The UK continues to work towards preventing antimicrobial resistance
OREANDA-NEWS. Lord O’Neill’s review, ‘Tackling drug-resistant infections globally’ made 10 recommendations on how to best prevent the challenge of antimicrobial resistance (AMR). The recommendations include raising awareness of AMR globally, reducing the use of antibiotics in animals and improving hygiene to help stop the spread of infection.
The UK government response accepts these recommendations as part of its ongoing AMR strategy. The government also published its second annual progress report on the UK’s 5 year AMR strategy.
Lord O’Neil’s report also highlights the consequences if we do not act to prevent the growing crisis - predicting 10 million deaths a year by 2050, an effect on the world economy of $100 trillion, and the potential end of modern medicine as we know it.
Chief Medical Officer, Professor Dame Sally Davies said:
Action on antimicrobial infections must be taken internationally. Jim O’Neill’s review has made challenging recommendations for the world and I’m delighted that the UK is helping to lead the fight on this.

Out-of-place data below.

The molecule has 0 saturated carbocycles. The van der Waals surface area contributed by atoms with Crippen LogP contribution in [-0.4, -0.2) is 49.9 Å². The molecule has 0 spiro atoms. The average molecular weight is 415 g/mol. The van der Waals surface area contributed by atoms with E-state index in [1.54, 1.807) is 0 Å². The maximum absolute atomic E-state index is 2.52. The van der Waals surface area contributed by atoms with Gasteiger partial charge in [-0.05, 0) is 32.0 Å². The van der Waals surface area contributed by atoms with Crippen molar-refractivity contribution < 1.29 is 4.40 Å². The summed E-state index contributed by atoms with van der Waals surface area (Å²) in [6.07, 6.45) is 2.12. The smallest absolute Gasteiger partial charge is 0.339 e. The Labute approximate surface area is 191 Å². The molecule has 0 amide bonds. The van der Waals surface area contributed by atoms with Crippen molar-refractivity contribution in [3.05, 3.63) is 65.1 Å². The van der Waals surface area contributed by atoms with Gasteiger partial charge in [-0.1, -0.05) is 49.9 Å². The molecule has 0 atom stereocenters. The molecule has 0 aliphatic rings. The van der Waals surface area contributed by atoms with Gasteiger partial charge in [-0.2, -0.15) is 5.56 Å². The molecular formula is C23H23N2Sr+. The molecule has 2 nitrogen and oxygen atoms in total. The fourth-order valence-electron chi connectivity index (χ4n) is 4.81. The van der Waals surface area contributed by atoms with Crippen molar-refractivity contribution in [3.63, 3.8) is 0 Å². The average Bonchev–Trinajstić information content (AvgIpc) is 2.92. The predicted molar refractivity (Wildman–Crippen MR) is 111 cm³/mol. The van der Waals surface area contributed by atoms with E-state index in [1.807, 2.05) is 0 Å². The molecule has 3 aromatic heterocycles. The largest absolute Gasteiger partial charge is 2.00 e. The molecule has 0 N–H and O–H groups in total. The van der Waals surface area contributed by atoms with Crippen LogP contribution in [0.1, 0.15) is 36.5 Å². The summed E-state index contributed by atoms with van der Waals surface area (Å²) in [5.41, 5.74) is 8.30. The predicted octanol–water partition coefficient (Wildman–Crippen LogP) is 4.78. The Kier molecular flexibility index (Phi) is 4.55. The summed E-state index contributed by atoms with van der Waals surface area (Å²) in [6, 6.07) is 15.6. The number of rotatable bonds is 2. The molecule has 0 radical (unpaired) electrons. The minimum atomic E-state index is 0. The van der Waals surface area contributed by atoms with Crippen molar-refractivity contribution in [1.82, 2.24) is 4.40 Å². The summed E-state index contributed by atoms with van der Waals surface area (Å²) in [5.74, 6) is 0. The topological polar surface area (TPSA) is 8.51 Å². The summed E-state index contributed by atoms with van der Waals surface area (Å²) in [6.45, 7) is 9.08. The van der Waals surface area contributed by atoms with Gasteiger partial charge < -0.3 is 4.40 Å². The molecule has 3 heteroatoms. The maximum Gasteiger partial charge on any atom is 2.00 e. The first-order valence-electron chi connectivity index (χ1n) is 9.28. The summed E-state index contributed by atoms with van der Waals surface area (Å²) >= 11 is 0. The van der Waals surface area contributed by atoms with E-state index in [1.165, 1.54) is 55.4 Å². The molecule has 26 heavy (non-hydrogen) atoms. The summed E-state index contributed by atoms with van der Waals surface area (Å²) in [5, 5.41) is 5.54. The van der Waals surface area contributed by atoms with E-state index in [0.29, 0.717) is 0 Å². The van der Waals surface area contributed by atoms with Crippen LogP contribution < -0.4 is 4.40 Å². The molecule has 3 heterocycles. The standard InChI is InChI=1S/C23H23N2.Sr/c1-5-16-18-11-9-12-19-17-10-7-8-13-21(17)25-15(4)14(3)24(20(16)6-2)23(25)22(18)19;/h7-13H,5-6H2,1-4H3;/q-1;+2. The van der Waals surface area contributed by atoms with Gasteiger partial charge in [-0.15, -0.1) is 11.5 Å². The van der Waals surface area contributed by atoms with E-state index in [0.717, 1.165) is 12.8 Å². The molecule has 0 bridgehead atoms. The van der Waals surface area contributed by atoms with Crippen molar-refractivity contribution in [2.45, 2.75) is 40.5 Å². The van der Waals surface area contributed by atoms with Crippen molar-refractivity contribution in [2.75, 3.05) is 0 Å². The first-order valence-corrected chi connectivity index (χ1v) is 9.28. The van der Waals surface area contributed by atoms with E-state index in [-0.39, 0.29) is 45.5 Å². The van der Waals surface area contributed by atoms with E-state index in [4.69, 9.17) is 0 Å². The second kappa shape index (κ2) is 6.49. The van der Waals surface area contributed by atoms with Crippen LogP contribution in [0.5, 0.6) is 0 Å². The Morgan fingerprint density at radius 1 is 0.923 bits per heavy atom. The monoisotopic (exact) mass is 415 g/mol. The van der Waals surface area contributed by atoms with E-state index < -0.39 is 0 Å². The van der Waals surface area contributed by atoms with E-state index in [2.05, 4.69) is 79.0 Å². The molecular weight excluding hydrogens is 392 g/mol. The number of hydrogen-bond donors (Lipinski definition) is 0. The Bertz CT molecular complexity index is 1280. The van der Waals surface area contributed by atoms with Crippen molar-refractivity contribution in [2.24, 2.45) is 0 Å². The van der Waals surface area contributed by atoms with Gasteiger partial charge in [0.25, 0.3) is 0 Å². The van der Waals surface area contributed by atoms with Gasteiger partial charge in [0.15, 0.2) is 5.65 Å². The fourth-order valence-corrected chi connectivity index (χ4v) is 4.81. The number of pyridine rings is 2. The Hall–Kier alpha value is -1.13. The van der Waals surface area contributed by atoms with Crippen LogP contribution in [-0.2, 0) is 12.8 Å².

No country can afford to be complacent about the catastrophic risk we are facing. If drugs like antibiotics no longer fight infections, 10 million lives could be lost globally every year by 2050.
The UK is already leading on a range of measures aimed at preventing AMR across the globe. These include:
- investing £265 million to strengthen the surveillance of antimicrobial use and resistance, which is already helping 11 countries worldwide and will be expanding in 2017
- using a £50 million investment to start a global AMR innovation fund to develop new antimicrobials along with diagnostic tools and vaccines
- investing in the development of quick diagnosis tests, making sure people are given the right drugs for the right infection at the right time, the new tests, once proven to be effective, will available in both the UK and internationally
- almost halving the British meat poultry industry’s use of antibiotics between 2012 and 2015 through improvements in training, stewardship, and disease control